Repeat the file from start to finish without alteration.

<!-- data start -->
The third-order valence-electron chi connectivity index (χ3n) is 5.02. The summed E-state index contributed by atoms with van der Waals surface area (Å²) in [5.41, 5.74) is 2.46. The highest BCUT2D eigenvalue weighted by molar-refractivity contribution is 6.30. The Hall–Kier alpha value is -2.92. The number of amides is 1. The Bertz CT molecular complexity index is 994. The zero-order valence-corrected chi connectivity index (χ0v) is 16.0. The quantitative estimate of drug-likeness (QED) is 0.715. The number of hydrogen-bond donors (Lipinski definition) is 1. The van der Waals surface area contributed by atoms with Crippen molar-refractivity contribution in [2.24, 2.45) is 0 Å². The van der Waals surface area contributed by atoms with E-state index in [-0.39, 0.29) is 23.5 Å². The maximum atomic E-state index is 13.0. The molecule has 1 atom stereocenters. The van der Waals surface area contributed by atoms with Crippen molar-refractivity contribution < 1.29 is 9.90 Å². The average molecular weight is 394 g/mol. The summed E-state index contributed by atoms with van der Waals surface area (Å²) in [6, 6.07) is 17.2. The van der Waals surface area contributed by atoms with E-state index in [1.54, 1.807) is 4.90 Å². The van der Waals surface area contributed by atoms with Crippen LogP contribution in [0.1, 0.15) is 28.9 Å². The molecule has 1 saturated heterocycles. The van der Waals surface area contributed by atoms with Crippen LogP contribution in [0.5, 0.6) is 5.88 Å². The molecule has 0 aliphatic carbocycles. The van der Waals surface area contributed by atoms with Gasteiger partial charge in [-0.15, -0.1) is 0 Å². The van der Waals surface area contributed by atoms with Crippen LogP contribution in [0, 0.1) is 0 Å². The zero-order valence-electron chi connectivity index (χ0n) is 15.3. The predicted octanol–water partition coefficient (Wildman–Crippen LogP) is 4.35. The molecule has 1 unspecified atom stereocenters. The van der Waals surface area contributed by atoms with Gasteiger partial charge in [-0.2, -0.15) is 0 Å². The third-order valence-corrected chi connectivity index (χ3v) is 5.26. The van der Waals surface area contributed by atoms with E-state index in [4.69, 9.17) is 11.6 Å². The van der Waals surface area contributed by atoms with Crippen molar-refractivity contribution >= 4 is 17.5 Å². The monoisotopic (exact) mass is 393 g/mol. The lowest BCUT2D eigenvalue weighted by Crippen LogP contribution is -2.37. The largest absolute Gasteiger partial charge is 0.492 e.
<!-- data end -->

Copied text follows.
The third-order valence-electron chi connectivity index (χ3n) is 5.02. The summed E-state index contributed by atoms with van der Waals surface area (Å²) in [5.41, 5.74) is 2.46. The highest BCUT2D eigenvalue weighted by molar-refractivity contribution is 6.30. The Hall–Kier alpha value is -2.92. The number of amides is 1. The Bertz CT molecular complexity index is 994. The zero-order valence-corrected chi connectivity index (χ0v) is 16.0. The quantitative estimate of drug-likeness (QED) is 0.715. The number of hydrogen-bond donors (Lipinski definition) is 1. The van der Waals surface area contributed by atoms with Crippen molar-refractivity contribution in [2.24, 2.45) is 0 Å². The van der Waals surface area contributed by atoms with E-state index in [-0.39, 0.29) is 23.5 Å². The maximum atomic E-state index is 13.0. The molecule has 1 atom stereocenters. The van der Waals surface area contributed by atoms with Crippen molar-refractivity contribution < 1.29 is 9.90 Å². The average molecular weight is 394 g/mol. The summed E-state index contributed by atoms with van der Waals surface area (Å²) in [6, 6.07) is 17.2. The van der Waals surface area contributed by atoms with E-state index in [1.54, 1.807) is 4.90 Å². The van der Waals surface area contributed by atoms with Crippen LogP contribution in [0.1, 0.15) is 28.9 Å². The molecule has 1 saturated heterocycles. The van der Waals surface area contributed by atoms with Crippen LogP contribution in [0.5, 0.6) is 5.88 Å². The molecule has 0 aliphatic carbocycles. The van der Waals surface area contributed by atoms with Gasteiger partial charge in [-0.15, -0.1) is 0 Å². The van der Waals surface area contributed by atoms with Crippen LogP contribution in [0, 0.1) is 0 Å². The zero-order valence-electron chi connectivity index (χ0n) is 15.3. The predicted octanol–water partition coefficient (Wildman–Crippen LogP) is 4.35. The molecule has 1 unspecified atom stereocenters. The van der Waals surface area contributed by atoms with Gasteiger partial charge in [-0.2, -0.15) is 0 Å². The third-order valence-corrected chi connectivity index (χ3v) is 5.26. The van der Waals surface area contributed by atoms with E-state index in [4.69, 9.17) is 11.6 Å². The van der Waals surface area contributed by atoms with Crippen molar-refractivity contribution >= 4 is 17.5 Å². The monoisotopic (exact) mass is 393 g/mol. The lowest BCUT2D eigenvalue weighted by Crippen LogP contribution is -2.37. The largest absolute Gasteiger partial charge is 0.492 e.